Can you imagine yourself to be a medical practitioner in Victoria where you must, if you refuse to perform an abortion, refer a mother to an abortionist against your conscience? The abortion act violates freedom of conscience and religion, and I will not vote for a politician who voted for it.

katrina haller | 29 January 2010  

If I could clumsily reprise the role of Bernard Woolley in 'Yes Minister': there need be no paradox in being labelled both a "toothless tiger" and a "trojan horse".

A toothless tiger feigns to ferociously guard one's interests, but is exposed as a useless wimp. A trojan horse is feted as a seal of victory, but is in reality the enemy's vehicle for one's defeat.

One could argue that the proposed human rights bill will be useless in defending authentic human rights, and, via its vagaries and motherhood formulae, be exploited by the Culture of Death to undermine same.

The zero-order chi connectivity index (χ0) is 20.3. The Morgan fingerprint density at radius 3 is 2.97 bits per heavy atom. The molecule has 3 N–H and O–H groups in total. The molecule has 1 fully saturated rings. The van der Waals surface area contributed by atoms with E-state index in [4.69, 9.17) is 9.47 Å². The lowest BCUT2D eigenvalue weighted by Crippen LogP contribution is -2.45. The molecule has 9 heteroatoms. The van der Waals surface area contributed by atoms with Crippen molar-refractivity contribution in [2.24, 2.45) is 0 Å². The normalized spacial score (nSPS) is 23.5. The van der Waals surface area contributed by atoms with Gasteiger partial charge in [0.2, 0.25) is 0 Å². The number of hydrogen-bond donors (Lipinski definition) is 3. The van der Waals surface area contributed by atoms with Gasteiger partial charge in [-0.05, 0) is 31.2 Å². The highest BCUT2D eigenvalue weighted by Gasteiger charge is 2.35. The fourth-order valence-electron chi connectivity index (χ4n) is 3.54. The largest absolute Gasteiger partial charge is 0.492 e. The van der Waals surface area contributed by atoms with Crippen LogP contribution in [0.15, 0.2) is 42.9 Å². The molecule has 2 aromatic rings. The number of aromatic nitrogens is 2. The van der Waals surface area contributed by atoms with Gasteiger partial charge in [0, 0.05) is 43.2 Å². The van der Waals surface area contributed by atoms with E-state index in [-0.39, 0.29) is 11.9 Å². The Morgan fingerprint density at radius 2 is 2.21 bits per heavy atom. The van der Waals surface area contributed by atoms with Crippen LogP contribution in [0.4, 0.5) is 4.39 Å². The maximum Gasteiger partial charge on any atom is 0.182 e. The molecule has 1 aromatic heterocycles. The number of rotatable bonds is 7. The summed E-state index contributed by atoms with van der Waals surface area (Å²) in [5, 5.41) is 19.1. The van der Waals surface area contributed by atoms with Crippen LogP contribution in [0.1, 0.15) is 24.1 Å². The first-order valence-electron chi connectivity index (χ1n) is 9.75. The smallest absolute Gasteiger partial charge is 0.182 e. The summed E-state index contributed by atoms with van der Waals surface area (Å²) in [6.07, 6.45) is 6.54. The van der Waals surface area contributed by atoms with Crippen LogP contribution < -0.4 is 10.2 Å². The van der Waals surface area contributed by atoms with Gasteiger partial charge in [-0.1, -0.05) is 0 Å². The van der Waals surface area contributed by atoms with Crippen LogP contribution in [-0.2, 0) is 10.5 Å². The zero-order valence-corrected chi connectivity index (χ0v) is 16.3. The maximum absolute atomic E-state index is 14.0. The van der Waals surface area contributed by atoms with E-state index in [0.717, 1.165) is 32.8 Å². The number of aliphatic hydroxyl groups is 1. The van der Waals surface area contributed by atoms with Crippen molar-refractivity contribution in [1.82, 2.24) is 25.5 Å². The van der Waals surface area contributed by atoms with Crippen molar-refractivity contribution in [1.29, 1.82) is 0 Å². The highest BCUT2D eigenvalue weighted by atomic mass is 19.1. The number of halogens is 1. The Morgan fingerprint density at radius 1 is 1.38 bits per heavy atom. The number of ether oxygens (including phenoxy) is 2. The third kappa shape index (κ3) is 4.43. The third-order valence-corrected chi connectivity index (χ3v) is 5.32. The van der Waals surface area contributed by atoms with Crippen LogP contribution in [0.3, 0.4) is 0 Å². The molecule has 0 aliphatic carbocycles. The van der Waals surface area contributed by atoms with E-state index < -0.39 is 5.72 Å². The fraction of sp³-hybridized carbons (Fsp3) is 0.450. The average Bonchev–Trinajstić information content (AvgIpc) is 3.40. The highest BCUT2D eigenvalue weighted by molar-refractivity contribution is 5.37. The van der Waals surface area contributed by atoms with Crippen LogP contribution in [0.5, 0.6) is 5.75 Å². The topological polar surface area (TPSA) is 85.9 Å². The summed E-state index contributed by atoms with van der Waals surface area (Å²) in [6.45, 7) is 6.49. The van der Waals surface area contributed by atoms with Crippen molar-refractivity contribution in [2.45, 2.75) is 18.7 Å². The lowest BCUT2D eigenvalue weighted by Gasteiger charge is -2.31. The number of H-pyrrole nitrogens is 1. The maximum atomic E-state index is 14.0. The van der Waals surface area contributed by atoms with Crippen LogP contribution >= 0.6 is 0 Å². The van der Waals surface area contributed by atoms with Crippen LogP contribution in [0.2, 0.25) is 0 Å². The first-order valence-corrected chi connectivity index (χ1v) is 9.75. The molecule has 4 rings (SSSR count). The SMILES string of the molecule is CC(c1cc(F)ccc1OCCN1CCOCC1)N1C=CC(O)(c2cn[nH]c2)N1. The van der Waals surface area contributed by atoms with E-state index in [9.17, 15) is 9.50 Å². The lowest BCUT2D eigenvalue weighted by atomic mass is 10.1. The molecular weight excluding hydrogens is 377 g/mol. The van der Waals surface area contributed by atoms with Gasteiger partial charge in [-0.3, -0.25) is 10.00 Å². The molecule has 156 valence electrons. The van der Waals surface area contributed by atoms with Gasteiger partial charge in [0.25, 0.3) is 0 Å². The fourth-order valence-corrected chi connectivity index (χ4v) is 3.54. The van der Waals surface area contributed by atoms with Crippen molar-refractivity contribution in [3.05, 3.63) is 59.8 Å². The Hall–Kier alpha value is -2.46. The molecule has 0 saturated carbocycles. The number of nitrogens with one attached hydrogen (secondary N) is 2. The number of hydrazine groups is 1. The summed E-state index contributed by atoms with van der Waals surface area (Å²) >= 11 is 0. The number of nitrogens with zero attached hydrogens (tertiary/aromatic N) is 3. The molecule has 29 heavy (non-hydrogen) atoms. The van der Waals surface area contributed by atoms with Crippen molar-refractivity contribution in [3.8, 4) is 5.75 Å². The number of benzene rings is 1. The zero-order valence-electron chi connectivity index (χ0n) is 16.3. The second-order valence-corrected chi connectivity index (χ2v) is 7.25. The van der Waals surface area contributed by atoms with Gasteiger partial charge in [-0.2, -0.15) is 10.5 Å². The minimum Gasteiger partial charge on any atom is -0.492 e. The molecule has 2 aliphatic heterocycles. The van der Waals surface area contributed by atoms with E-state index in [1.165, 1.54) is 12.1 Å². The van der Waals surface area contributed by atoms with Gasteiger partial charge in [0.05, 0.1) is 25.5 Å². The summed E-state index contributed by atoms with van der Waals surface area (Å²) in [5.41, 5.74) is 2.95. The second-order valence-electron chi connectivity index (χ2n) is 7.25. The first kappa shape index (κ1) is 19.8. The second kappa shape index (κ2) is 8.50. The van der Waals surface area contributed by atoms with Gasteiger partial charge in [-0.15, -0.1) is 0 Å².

hugh | 01 February 2010  

You have seen the full text. It will be interesting to see what publication of this speech will promote.

Fr Brian | 02 February 2010  

Such an irksome rhetorical ploy: people don't disagree, one side is not right the other wrong, people simply misunderstand, they are confused. So insulting to proper debate.

I find the human rights debate disingenious and depressing. I used to think human rights instruments were a means to preserve social values in a world without anything resembling a moral compass. Having wasted much of my professional life in the field of human rights, whether it be as an os volunteer, futher study, as a government advisor or as a lawyer commited to social justice, I realise they are nothing but a means by which the state can marginalise the politcally unpopular with a new found moral selfrightousness. The state can now insist that its actions are not just legal but a form of moral authority. Objectors are not only wrong at law but "morally" wrong. And why would it be any other way? These documents are not drafted by the socially vulnerable but by the state to serve the ends of the state (regardless of who does the initial spruiking).